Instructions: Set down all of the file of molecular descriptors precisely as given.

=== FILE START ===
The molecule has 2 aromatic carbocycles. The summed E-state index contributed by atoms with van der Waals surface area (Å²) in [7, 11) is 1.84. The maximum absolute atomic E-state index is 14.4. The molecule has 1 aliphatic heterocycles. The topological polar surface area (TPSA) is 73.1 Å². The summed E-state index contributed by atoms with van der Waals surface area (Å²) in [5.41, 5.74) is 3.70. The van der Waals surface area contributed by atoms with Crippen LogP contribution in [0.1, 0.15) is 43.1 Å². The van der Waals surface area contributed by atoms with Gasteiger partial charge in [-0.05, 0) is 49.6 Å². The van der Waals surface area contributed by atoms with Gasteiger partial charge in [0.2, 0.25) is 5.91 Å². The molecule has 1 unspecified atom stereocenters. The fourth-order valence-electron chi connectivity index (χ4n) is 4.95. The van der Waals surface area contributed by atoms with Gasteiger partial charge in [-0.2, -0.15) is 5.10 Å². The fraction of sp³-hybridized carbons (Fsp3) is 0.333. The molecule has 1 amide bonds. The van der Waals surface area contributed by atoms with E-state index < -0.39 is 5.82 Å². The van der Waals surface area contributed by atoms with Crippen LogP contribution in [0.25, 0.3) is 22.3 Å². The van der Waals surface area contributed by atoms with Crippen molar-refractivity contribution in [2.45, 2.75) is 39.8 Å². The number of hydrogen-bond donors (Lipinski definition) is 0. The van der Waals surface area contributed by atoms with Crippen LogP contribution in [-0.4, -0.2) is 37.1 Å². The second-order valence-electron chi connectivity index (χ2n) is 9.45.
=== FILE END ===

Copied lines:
The molecule has 2 aromatic carbocycles. The summed E-state index contributed by atoms with van der Waals surface area (Å²) in [7, 11) is 1.84. The maximum absolute atomic E-state index is 14.4. The molecule has 1 aliphatic heterocycles. The topological polar surface area (TPSA) is 73.1 Å². The summed E-state index contributed by atoms with van der Waals surface area (Å²) in [5.41, 5.74) is 3.70. The van der Waals surface area contributed by atoms with Crippen LogP contribution in [0.1, 0.15) is 43.1 Å². The van der Waals surface area contributed by atoms with Gasteiger partial charge in [-0.05, 0) is 49.6 Å². The van der Waals surface area contributed by atoms with Gasteiger partial charge in [0.2, 0.25) is 5.91 Å². The molecule has 1 unspecified atom stereocenters. The fourth-order valence-electron chi connectivity index (χ4n) is 4.95. The van der Waals surface area contributed by atoms with Gasteiger partial charge in [-0.2, -0.15) is 5.10 Å². The fraction of sp³-hybridized carbons (Fsp3) is 0.333. The molecule has 1 amide bonds. The van der Waals surface area contributed by atoms with E-state index < -0.39 is 5.82 Å². The van der Waals surface area contributed by atoms with Crippen LogP contribution in [0.25, 0.3) is 22.3 Å². The van der Waals surface area contributed by atoms with Crippen molar-refractivity contribution in [2.45, 2.75) is 39.8 Å². The number of hydrogen-bond donors (Lipinski definition) is 0. The van der Waals surface area contributed by atoms with Crippen LogP contribution in [-0.4, -0.2) is 37.1 Å². The second-order valence-electron chi connectivity index (χ2n) is 9.45.